As for the petrol line-up, the 1.4 litre turbocharged petrol works better in Alfa’s smaller Mito as it can struggle with the comparative bulk of the Giulietta. It remains a charismatic unit though, and the most powerful 168bhp 1.4 version feels punchy and keen to rev. 

For fans of the hot hatch there is the Quadrifoglio Verde, (Cloverleaf to non-Italian speakers), with the same engine found in the 4C sports car. Producing 237bhp, it has a Golf GTI bothering top speed of 149mph. 

This makes it one of the fruitiest-sounding hot hatchbacks around, but it's far from the most entertaining to drive. The dual-clutch gearbox isn't as snappy when driving quickly as the QV's main rival, nor is it as smooth to shift when pootling through town. 

MPG, CO2 and running costs

3.3
Diesel and petrol models offer good efficiency, and depreciation isn’t too bad either

The Giulietta's engine range is reasonably economical but also offers decent performance. The 1.6-litre diesel is the cheapest option for day-to-day running costs, returning a healthy 74.3mpg on the combined test cycle and emitting 99g/km of CO2, meaning your road tax will be free. 

Our pick of the range is the larger 2.0-litre turbodiesel though, which in 148bhp guise delivers a class-leading amount of torque from as low as 1,750rpm. But the same 2.0-litre also emits 110g/km of CO2, exceeding the 1.6 litre diesel unit, and offers a slightly worse 67.3mpg on the official test cycle. Both turbocharged diesels are fitted with fuel-saving stop-start technology as standard. 

The 1.4-litre petrol engine in its lowest powered 119bhp form returns 45.6mpg on the combined economy test cycle and emits 144g/km of CO2. Move up to the 148bhp variant and the figures are 51.4mpg and 127g/km, while the peculiarities of the test regime means the 168bhp model with manual gears is able to return the same claimed figures. Pick the 168bhp engine with TCT and you could see as much as 57.7mpg and 114g/km if the test figures are to be believed.

The top-of-the-range Quadrifoglio Verde with its 237bhp 1.7-litre petrol engine returns 41.5mpg and 157g/km. 

Insurance groups

Most of the Giulietta range falls into insurance groups 23-25, although the lower-powered entry-level cars start at group 16 and the hot Quadrifoglio Verde is group 31.

Depreciation

Decent demand for the Giulietta on the used market means it’s not the depreciation liability of old-school Alfa Romeos. In fact our experts reckon you’ll see up between 42-45 per cent of your investment returned after three years/36,000 miles – unless you go for the relatively pricey Quadrifoglio Verde when the percentage could fall into the high 30s. You’ll get more money back on a Volkswagen Golf GTi.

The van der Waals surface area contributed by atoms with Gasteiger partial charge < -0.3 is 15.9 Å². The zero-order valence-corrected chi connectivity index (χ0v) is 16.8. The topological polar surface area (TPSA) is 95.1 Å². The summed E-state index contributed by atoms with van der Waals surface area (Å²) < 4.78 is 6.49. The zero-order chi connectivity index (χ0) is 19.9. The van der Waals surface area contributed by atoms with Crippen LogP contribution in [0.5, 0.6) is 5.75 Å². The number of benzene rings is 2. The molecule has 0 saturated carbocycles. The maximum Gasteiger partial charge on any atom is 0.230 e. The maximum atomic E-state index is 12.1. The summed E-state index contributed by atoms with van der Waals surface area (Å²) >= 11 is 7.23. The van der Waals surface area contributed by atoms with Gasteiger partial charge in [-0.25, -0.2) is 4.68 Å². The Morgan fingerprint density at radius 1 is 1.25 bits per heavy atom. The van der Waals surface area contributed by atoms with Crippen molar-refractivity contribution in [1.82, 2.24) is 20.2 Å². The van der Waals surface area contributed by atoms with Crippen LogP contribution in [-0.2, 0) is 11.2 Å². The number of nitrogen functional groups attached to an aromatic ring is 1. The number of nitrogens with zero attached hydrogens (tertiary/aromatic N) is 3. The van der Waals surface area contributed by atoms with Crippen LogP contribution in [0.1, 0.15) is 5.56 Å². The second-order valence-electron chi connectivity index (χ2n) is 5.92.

Interior, design and technology

3.8
The Giulietta’s sexy exterior styling is only slightly marred by less than class-leading interior quality

The Alfa Romeo Giulietta was facelifted in 2014, refreshed with a tweaked front bumper, a chrome grille and matt grey fog light surrounds. Different alloy wheels, extra colour choices and a higher quality interior also helped improve the car’s appeal, and there’s no doubt it’s one of the most stylish hatchbacks on the market.

In fact the Giulietta has very few competitors in the style stakes. Rivals like the Ford Focus and Volkswagen Golf are far more conservative, and well-finished details like the eye-catching front and rear LED lights, and hidden rear door handles really help the Alfa to stand out.

The interior mirrors the Giulietta’s exterior, with a heavy focus placed on style. There’s a good balance between simplicity and head-turning design elements that add extra appeal, meaning the cabin is easy to use day-to-day, but still feels special.

However, the interior isn’t ultimately as pleasing as the exterior. Alfa has addressed some of the old car’s flaws, with sturdier seat bolsters, better quality leather on the steering wheel and anti-scratch paint finishes added, but the Giulietta just isn’t up to VW group levels of quality.

The entry level Giulietta trim level is called Progression and features sporty 16.5 inch double spoke alloy wheels, a rear spoiler and body coloured bumpers so doesn’t look at all like a budget special. Next up is the Sprint, which is set apart by 17.5 inch Hole design alloys, side skirts, fog lamps and dark anthracite exterior trim finishes. The Sprint also features a racy interior with cloth/alcantara upholstery, and a sporty steering wheel and instrumentation – and there’s a more luxurious Sprint Speciale version too.

The range-topping QV line stands out with its 18 inch turbine design alloy wheels, leather and alcantara interior and red brake calipers, while the Quadrifoglio Verde adds lowered suspension, larger exhaust outlets, sports seats and Green Cloverleaf badges.